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Adder nuff Midlands Connect capacity nonsense

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The 2+3 seat version of the 5-car Bombardier trainsets on order for the West Midlands franchise has a standard class seating capacity of ~426, giving a 10-car total of ~852, according to the Department for Transport

‘HS2 all the way’ is needed because is needed because ‘the 17:46 from Euston to Crewe [commuter train] has an average “load factor” (capacity) of 214%. Upgrading the WCML [West Coast Main Line] directly disrupts all of these passengers and thousands more for years and provides only minor improvements’, according to David Blackadder-Weinstein, from Midlands Connect.

twitter, @weinsteinlinder, 'Welcome aboard the country’s most overcrowded service. The 17:46 from Euston to Crewe has an average “load factor” (capacity) of 214%. Upgrading the WCML directly disrupts all of these passengers and thousands more for years and provides only minor improvements.'

This ‘214%’ figure comes from the Department for Transport’s ‘Rail passenger numbers and crowding on weekdays in major cities in England and Wales: 2018’ report, so it is historic, rather than current, data. This publication included a list of the 10 ‘busiest peak trains’ in England and Wales in autumn 2018, but noted ‘These trains make up a small fraction of all services and do not represent general conditions on the railway’.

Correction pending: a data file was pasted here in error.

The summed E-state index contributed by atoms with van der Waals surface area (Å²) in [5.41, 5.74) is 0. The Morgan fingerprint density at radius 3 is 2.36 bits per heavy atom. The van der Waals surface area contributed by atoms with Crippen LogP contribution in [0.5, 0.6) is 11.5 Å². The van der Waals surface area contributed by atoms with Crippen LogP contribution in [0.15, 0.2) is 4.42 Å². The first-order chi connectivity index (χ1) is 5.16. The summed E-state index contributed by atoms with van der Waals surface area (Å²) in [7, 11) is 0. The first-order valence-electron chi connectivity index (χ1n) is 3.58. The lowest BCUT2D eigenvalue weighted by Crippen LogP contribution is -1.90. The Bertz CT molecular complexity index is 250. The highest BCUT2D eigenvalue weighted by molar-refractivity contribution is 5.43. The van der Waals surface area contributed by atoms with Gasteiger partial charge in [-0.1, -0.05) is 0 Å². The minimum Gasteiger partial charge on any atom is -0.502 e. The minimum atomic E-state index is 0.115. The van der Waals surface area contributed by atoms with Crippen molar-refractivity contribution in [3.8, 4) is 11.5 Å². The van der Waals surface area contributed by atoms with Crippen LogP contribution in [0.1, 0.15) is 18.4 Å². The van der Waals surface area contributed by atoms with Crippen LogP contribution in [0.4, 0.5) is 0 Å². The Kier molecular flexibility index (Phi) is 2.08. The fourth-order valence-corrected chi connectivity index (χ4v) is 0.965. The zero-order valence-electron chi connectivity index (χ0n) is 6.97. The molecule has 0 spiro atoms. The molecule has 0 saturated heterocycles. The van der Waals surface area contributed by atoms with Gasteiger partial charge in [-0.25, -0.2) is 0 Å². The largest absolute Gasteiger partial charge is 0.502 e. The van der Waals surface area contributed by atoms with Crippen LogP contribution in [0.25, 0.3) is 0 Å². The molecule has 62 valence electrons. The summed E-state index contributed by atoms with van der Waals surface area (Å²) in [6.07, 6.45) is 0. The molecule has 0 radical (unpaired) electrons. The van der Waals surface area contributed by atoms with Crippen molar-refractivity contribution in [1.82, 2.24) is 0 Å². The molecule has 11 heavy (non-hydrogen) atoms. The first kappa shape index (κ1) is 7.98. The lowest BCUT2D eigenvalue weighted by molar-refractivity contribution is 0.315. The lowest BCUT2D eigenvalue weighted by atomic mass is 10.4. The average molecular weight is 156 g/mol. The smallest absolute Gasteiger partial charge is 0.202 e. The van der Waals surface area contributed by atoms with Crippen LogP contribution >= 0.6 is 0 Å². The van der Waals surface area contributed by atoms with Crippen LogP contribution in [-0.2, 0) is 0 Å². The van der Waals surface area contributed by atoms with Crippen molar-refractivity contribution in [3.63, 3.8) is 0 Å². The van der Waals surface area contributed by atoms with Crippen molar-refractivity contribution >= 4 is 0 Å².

The Beleben blog has pointed out that HS2 is simply not required to address commuter demand on the West Coast Main Line. All commuter demand into and out of Euston can be accommodated by using space-efficient rolling stock. This is the approach being adopted for the busiest commuter railways into London – on the former Southern and Eastern regions.

The 2+3 seat version of the 5-car Bombardier trainsets on order for the West Midlands franchise has a standard class seating capacity of ~426, giving a 10-car total of ~852. There seems to be no reason why a future ’17:46 to Crewe’ could not be operated with a train of this sort, given that (i) most platforms are already long enough, and (ii) platform lengthening is generally the lowest-cost way of increasing capacity.

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Written by beleben

September 9, 2019 at 11:24 am

Posted in HS2, Railways

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